Mohammed Mousa, 24, was playing cards with his friends when he heard the sounds of bombs at exactly 9:00 am, on Saturday, April 15.
Mousa studies medicine in the Sudanese state of Gezira. But on that day he was in the capital, Khartoum, to celebrate the Muslim holy month of Ramadan with his friends.
Fighting between the Sudanese army and the paramilitary Rapid Support Forces (RSF) erupted in the streets of Sudan’s capital on that day. Hundreds have been killed and thousands wounded since then.
Sudan: My Second Home
Like many other Palestinians and internationals, Mousa was caught in the crossfire. “I did not expect the political conflict to turn into a civil war since the Sudanese people are peaceful and tolerant,” Mousa told The Palestine Chronicle.
“I have been living in Sudan for five years now, and I have never seen people fighting or getting violent.”
For nine days, after the fighting broke out, Mousa remained in the ‘Palestinian Interior’, a special accommodation for Palestinians living in Khartoum which hosted approximately 40 Palestinian students.
On the second day of the fighting, the neighborhood’s electric converter was bombed so the electricity went off. On the third, the water was cut off, and the internet connection became unstable.
After three days of fighting, grocery stores shut down, simply because they ran out of food. The only food left for the students was a limited amount of canned goods. “There were six of us and we ate two cans of beans in a day,” Mousa said.
As for drinking water, the students filled one or two buckets from a tap near the Palestinian Interior. Even then, that water source was not always available.
The Palestinian Embassy In Khartoum informed the Palestinians in Sudan that their evacuation will not be easy due to the intensity of the war.
When the first ceasefire went into effect, the Embassy arranged for their evacuation, at dawn, on April 25.
Two days earlier, the students were already on the run, away from Khartoum, and then back to the city. On evacuation day, they slept in the Embassy.
“We saw many dead bodies on the streets. They were covered with cardboard as no one could bury them,” Mohammed said.
The trip from Khartoum to the Arqeen Crossing, at the border with Egypt, took 22 hours.
The students waited at the crossing from 2 am to 5:00 pm. There were hundreds of travelers from many nationalities. Some of them had already spent three days there.
After a long and arduous journey, Mohammed arrived in Gaza on April 28. “My heart is shattered for Sudan. I have lived there for five years. It is my second home,” he told us.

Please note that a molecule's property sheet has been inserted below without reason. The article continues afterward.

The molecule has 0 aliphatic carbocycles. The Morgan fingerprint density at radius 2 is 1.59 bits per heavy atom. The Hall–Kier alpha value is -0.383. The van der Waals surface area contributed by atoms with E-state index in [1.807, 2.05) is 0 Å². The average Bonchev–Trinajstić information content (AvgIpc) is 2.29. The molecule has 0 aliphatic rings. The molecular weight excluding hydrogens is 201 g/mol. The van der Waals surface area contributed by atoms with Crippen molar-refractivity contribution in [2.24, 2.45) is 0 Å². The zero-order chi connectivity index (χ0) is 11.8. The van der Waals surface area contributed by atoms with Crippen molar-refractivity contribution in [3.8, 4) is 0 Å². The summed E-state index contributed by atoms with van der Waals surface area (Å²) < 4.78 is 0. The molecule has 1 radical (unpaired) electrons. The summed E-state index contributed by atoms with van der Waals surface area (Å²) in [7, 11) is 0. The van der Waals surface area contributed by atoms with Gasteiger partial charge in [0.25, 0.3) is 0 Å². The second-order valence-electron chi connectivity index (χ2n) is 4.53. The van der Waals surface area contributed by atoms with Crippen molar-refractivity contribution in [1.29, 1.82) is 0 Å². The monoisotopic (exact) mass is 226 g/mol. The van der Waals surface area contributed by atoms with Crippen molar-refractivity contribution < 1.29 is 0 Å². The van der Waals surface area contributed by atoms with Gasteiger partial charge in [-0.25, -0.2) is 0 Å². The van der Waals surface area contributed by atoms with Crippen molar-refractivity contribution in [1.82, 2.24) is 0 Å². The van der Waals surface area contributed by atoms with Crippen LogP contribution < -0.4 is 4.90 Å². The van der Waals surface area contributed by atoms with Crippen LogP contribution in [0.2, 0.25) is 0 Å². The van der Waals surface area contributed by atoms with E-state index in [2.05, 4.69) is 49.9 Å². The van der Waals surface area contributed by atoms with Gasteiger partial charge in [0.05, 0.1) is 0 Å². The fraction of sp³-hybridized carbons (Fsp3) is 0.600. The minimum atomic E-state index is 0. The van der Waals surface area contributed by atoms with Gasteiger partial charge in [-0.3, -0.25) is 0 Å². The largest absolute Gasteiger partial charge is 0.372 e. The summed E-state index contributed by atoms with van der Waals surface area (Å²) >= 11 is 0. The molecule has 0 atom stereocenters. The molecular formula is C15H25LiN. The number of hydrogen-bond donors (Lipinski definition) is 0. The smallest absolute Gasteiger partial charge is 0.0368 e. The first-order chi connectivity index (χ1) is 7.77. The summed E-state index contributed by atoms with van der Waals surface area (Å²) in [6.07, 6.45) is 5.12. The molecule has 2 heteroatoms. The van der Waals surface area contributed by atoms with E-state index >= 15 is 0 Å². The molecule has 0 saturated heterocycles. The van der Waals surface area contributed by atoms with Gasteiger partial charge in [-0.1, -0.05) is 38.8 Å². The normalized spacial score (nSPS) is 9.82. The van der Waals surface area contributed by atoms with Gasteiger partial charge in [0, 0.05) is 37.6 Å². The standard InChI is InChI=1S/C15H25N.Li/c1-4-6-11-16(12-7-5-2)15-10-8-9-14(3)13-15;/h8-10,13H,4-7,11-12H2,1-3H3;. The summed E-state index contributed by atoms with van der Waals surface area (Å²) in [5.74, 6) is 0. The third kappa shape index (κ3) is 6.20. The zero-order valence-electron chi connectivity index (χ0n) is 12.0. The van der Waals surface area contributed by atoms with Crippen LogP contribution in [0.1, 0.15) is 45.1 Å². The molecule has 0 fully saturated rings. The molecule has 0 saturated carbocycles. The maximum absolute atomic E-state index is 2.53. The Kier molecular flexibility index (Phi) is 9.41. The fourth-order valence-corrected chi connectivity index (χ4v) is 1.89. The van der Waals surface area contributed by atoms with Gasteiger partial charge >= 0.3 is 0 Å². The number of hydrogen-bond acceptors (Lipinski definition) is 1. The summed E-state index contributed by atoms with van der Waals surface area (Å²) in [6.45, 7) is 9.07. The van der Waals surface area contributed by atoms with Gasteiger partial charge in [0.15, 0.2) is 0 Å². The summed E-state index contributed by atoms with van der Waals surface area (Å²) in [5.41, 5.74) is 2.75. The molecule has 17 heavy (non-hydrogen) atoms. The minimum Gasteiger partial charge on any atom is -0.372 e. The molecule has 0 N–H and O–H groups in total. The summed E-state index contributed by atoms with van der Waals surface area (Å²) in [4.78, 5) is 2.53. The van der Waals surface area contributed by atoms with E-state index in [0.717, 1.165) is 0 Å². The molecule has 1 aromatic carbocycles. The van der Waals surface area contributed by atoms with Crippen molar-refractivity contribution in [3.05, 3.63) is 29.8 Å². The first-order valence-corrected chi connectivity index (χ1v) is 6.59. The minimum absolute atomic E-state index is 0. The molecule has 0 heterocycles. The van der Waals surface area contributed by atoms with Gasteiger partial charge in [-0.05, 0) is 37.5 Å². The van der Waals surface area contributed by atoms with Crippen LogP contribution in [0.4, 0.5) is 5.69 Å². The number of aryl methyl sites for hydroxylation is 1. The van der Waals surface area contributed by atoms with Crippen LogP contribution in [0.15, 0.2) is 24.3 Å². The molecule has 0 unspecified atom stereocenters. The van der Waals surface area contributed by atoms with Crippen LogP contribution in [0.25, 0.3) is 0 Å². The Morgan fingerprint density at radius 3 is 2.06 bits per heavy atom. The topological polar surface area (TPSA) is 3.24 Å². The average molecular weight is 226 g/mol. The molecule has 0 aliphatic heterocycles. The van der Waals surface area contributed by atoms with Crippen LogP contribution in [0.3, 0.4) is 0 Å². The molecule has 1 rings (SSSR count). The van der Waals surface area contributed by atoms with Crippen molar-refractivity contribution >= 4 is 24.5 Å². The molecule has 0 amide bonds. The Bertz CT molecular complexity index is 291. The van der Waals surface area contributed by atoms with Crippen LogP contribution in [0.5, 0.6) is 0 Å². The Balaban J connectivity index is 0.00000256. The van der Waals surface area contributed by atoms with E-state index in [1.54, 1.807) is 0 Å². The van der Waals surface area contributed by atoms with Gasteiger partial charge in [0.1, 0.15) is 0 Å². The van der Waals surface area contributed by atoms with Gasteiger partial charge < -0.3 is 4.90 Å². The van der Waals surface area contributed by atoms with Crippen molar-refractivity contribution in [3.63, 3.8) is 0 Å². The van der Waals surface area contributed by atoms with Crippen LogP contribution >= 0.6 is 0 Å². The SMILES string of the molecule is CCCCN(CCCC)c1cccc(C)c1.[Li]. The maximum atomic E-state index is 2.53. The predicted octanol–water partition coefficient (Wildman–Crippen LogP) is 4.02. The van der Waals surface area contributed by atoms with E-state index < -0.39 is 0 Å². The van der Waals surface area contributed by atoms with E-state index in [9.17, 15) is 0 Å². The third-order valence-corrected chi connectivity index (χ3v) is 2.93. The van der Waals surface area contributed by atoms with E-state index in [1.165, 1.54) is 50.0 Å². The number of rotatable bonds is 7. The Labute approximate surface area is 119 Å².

Mohammed is a fourth-year student in medicine. He had only three semesters left before his graduation.
“My academic future is challenging. I already completed seven semesters, but if I decide to complete my studies in Gaza, only four or six semesters will be recognized by the university, as the academic system is different here,” Mohammed explained.
“If I complete my study in Egypt, I will have to cover all the expenses and lose the scholarship I had in Sudan.”
Mohammed keeps monitoring news from Sudan, and he regularly reaches out to his friends to check up on them.
When Mohammed was still in Sudan, his father, Ghassan, appealed to the Palestinian Authority President Mahmoud Abbas to accelerate the evacuation of Gazan students.
“When he left the Gezira state at dawn, it was the most difficult time in my life,” Ghassan told The Palestine Chronicle. “The Internet was not stable and communicating was not easy. I thought something terrible had happened to my son,” he continued.
“Thank God, my son is here with us, now. I hope Palestinian officials can find a solution for these students’ academic future. My hope for him is to become a great doctor and serve his people.”
Alaa Al-Ghalban, 23, is also a medical student, completing her studies in Sudan. Alas, she too had returned to Gaza along with Mohammed and other students.
Alaa spent the first five days of the civil war in Khartoum before the evacuation.
“Our journey to the Arqeen crossing in Egypt was extremely difficult. We have very little to eat,” Alaa told The Palestine Chronicle.
Alaa studies medicine at her expense at the University of Garden City in Khartoum.
She was scheduled to graduate next November but now, like many Palestinian students in Sudan, her academic future is uncertain.
Following the 2019 revolt in Sudan, Palestinian students had already suffered the consequences of the soaring cost of living.
“Before the revolt, $200 was enough for a person to live a comfortable life there, but now we could hardly live at $400,” she complained.
Heba and Yaser were not much luckier. Three months ago, they got married.
On March 8, Heba traveled to Sudan to be with her new husband, Yaser, who, for five years, has worked as a manager at a local hospital.
When the civil war started, Heba and Yaser managed to evacuate Khartoum with some other Jordanian nationals on April 23 at their expense since they could not wait for the Palestinian Embassy. Each traveler paid $250 for the journey.
They reached Egypt on April 26 at 10:00 pm and remained there.
“We ran out of water on our way to the Arqeen crossing, so we had to borrow water from others,” Heba said.
When they fled the country, they left everything behind, their house, money and car. All they managed to salvage were their backpacks with some clothes and a little money.
“We are now living in Cairo with the hope that things will change soon,” she said.
“If the situation in Sudan gets worse, I am afraid we will have to part. We could go back to Gaza together but the unemployment is too high in the Strip,” she reflected with palpable sadness.
“So maybe, I will have to go back to Gaza and my husband will travel to another country in search of work.”
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